Research Published on Environmental Implications of Global Beaver Population Recoveries

CH Post-Doctoral Fellow Dr Colin Whitfield, together with CH’s Dr Cherie Westbrook and colleagues from the Global Institute for Water Security and School of Environment and Sustainability, recently published a research paper describing the environmental ramifications of beaver population recoveries around the globe.

The paper, in The Royal Swedish Academy of Sciences’ journal AMBIO, is available here: releases describing the new knowledge it has generated are available from Springer, and from the U of S Media Relations office (here and here).

The National Post also ran an article on the paper in its December 19th issue, here.

Research Seminar – Wednesday 10th December

A select group of Centre for Hydrology graduate students and postdoctoral fellows will be presenting previews of their thesis proposals, research findings, and forthcoming AGU talks at a special CH seminar. The full order of battle is available here.

The seminar will be held in 146 Kirk Hall on Wednesday 10th December in Kirk Hall from 10am-12:30pm (Saskatchewan time).

All invited, feel free to pass on to colleagues that may be interested.

AGU Press Conference to Focus on CH Snowmelt Research

One of twenty press conferences at the Fall Meeting of the American Geophysical Union (AGU – 15-19 December in San Francisco, California) will focus on CH snowmelt research.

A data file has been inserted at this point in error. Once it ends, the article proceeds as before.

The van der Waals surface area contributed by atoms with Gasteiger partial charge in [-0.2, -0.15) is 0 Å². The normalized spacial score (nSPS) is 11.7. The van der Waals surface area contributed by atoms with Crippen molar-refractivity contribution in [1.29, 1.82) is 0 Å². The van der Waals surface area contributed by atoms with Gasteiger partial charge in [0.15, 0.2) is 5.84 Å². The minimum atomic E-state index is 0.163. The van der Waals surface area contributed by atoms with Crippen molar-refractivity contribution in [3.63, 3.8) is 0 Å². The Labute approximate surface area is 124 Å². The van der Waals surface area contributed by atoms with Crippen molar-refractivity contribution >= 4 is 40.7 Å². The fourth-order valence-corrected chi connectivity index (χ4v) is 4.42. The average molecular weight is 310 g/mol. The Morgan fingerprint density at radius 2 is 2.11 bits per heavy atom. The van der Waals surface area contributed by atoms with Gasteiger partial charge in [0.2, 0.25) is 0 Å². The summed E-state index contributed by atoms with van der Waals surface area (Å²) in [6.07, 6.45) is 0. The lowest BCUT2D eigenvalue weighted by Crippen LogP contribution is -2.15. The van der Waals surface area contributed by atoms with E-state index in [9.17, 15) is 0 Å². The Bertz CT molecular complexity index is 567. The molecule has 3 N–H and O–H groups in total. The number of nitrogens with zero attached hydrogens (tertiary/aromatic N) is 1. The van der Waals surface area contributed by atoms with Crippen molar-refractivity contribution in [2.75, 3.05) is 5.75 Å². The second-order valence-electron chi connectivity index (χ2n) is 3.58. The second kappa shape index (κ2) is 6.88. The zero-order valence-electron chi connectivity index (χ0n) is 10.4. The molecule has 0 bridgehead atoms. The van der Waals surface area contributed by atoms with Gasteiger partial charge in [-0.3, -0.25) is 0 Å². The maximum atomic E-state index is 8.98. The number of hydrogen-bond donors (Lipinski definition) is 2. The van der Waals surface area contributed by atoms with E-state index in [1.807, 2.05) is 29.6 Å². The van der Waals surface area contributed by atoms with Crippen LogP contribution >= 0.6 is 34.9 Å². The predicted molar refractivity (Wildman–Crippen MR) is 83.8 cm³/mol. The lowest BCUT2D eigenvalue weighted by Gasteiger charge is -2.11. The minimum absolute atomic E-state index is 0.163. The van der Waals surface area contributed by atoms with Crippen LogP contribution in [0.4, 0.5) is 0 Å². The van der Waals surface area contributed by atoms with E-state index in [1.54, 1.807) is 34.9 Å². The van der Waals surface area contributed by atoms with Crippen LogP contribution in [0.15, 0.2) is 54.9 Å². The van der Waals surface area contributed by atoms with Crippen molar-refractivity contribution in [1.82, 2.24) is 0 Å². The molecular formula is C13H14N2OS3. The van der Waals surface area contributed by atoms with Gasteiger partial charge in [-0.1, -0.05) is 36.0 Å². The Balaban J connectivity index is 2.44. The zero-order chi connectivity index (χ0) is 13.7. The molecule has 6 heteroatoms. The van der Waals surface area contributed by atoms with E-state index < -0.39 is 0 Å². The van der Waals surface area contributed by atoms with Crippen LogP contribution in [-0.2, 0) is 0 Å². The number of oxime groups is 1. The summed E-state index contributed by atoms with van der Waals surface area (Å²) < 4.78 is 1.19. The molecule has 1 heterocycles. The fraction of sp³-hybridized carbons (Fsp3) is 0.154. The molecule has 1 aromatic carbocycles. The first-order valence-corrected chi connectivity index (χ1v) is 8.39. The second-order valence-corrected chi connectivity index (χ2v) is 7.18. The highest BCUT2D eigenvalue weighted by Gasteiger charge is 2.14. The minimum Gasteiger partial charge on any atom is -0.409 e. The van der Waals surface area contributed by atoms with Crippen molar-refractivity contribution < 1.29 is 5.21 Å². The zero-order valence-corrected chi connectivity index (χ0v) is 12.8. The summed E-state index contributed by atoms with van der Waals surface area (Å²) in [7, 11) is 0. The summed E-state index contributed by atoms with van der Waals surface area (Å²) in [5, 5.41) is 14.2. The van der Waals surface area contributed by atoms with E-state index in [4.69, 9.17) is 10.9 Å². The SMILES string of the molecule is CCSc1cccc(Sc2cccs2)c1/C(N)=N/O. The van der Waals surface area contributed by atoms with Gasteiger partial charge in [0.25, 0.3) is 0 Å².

• MSc student Stacey Dumanski is studying increased spring and early summer flooding in the prairies due to changing climate and wetland drainage.
  • Dr Danny Marks is a CCRN collaborator studying rain-on-snow melt in the US Pacific NW.
  • Prof. John Pomeroy’s presentation will discuss the June 2013 rain-on-snow event which contributed to flood generation in the headwaters of the Saskatchewan River Basin in the Canadian Rockies.

The conferences will be streamed online – details of how to hear them are available here.

PDF Opportunities at CH and GIWS

Applications are invited for three Post-Doctoral Fellowships in cold regions hydrological modelling in the Centre for Hydrology and Global Institute for Water Security at the University of Saskatchewan, Saskatoon, Canada.

Large-scale Modelling – snow model development, including data assimilation
Snow and cold regions processes are extremely important to understand for hydrological forecasting in the Prairie Provinces. A PDF is required to build upon past work to incorporate state-of-the-art snow processes critical to proper snowpack development in the Prairie Provinces, as well as new techniques for estimating snow accumulation and melt properly in Mountainous, Prairie and Boreal Forest biomes. This research will draw on ground-based and remotely sensed data and model products, as well as a network of observatories for model evaluation and further development, and include intercomparison with international modelling systems, including the UK’s JULES and USA’s WRF models. Progress has already led to development and preliminary testing of an improved Prairie land surface algorithm; this work will be developed further for large-scale application. The successful applicant will have excellent computational and programming skills, previous experience of hydrological modelling and ideally of cold region processes and data assimilation.